As an elementary school teacher, I knew the world was a big place for a small child. So big for some that they can't take it all in and make sense of it.
When I found out that all the classes in our school were to spend a day at the New York World's Fair in Queens, I knew I had to do something to prepare the students. English wasn't their first language, and they were used to keeping very close to their families. Some had never traveled among the boroughs of New York and didn't know what a fair was. Many had never ridden a subway.
I talked about it with them for several days. But their beautiful faces remained blank. This was March, and our trip was to be in June. At least I had some time to plan.
And pray. One day I saw - maybe for the first time - these words from the Bible: For precept must be upon precept, precept upon precept; line upon line, line upon line; here a little, and there a little (Isa. 28:10).
I thought about this again the next day. And the next. And I decided God was telling me something that I should listen to.
Reading a prophet's message to his people, and praying with it, I began to see that I could use this idea about progress in learning with my class. I could solve my problem of getting the students to understand what they were going to see in June by going slowly, step by step. Country by country. Building by building. Industry by industry. "Here a little, and there a little."
At the time, I was volunteering at the World's Fair on Tuesday nights. Because I was out on the fairgrounds every week, I started collecting pamphlets from the exhibit buildings. Also maps of all sizes depicting the international area, the business and industry sections, the religious exhibits, the food pavilions, and the small but attractive amusement park.
I showed all this to the class and explained it briefly before posting it around the classroom. The kids were at first curious. Then they began to study enthusiastically every piece of printed matter I brought in. Sometimes several children would put a large map on the floor and sit or lie around it.
Every Wednesday morning, when I'd walk into the classroom with a shopping bag filled with new materials, the kids would crowd around me and empty the bag onto our large table.
"This all you got?"
"We already got this map!"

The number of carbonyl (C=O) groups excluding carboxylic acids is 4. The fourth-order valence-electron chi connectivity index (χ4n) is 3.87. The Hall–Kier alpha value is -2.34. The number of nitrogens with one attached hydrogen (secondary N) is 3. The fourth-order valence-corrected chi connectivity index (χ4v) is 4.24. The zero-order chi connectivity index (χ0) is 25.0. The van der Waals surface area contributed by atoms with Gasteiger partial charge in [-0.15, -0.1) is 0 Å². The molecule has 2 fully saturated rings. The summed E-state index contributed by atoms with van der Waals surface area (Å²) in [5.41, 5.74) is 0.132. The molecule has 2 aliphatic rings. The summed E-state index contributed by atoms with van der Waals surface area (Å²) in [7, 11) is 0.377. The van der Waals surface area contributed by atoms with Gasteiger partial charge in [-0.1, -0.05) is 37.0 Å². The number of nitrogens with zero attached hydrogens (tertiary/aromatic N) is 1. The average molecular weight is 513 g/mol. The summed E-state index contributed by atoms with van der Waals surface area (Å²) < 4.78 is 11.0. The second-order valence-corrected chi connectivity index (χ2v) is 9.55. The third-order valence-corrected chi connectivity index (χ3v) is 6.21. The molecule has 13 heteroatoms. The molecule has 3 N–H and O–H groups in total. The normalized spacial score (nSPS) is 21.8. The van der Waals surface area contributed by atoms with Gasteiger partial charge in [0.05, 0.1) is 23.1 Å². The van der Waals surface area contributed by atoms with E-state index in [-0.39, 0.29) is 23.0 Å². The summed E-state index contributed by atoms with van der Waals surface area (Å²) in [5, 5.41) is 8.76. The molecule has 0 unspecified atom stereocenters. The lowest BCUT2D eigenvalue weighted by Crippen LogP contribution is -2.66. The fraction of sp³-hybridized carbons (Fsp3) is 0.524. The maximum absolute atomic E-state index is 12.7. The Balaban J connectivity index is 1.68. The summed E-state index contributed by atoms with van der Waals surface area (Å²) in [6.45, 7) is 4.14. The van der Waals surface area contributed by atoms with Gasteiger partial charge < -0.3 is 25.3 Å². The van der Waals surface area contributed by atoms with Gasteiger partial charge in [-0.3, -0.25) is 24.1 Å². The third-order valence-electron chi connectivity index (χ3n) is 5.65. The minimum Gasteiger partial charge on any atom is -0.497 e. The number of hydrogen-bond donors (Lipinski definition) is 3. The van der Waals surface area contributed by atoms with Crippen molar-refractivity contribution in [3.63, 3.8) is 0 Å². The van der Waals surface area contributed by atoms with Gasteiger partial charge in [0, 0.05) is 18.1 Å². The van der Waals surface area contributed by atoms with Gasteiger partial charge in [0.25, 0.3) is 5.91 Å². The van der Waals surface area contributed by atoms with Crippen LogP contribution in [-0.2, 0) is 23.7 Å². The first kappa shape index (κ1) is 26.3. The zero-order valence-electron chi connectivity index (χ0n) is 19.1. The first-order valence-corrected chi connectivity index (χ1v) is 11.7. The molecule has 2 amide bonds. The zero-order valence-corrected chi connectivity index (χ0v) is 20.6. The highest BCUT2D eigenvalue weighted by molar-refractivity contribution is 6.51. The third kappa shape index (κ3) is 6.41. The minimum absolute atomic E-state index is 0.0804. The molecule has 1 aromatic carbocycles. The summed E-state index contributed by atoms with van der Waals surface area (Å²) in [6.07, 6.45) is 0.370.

"Can I have it?"
"Wow, Jose, look at this building!"
As a teacher, I couldn't have drawn up a better lesson plan. And the best part was yet to come.
When our day at the fair arrived, we were ready. The laughter and yelling, which were especially loud when the subway became an elevated train, stopped when we arrived at the last station. When we walked out of the train and crossed the platform - still high above the ground - you couldn't hear a sound. I looked around and saw each face filled with wonder. Every child looked down through the iron fence, to the right, to the left, straight out ahead, in total silence.
Then it started:
"There's the General Motors building!"
"See that, that's the Spanish exhibit!"
"Look over here ... the Kodak place!"
And on and on. We must have stood there on the platform for 10 minutes, everyone picking out the buildings he or she knew. I had to drag them away with a "Well, let's visit them!"
Carlos looked at me and smiled. "It's just like the maps we studied. It's all there!" I hugged him and his friend, Ricardo, who just kept smiling.
We had quite a day. The enthusiasm never let up. In fact, it lasted for the rest of the school year.
"Precept upon precept ... line upon line ... here a little ...." The Bible teaches much about life and how to live it.
The Bible is the
learned man's masterpiece,
the ignorant man's dictionary,
the wise man's directory.
Mary Baker Eddy
National Bible Week is November 19-26.
(c) Copyright 2000. The Christian Science Publishing Society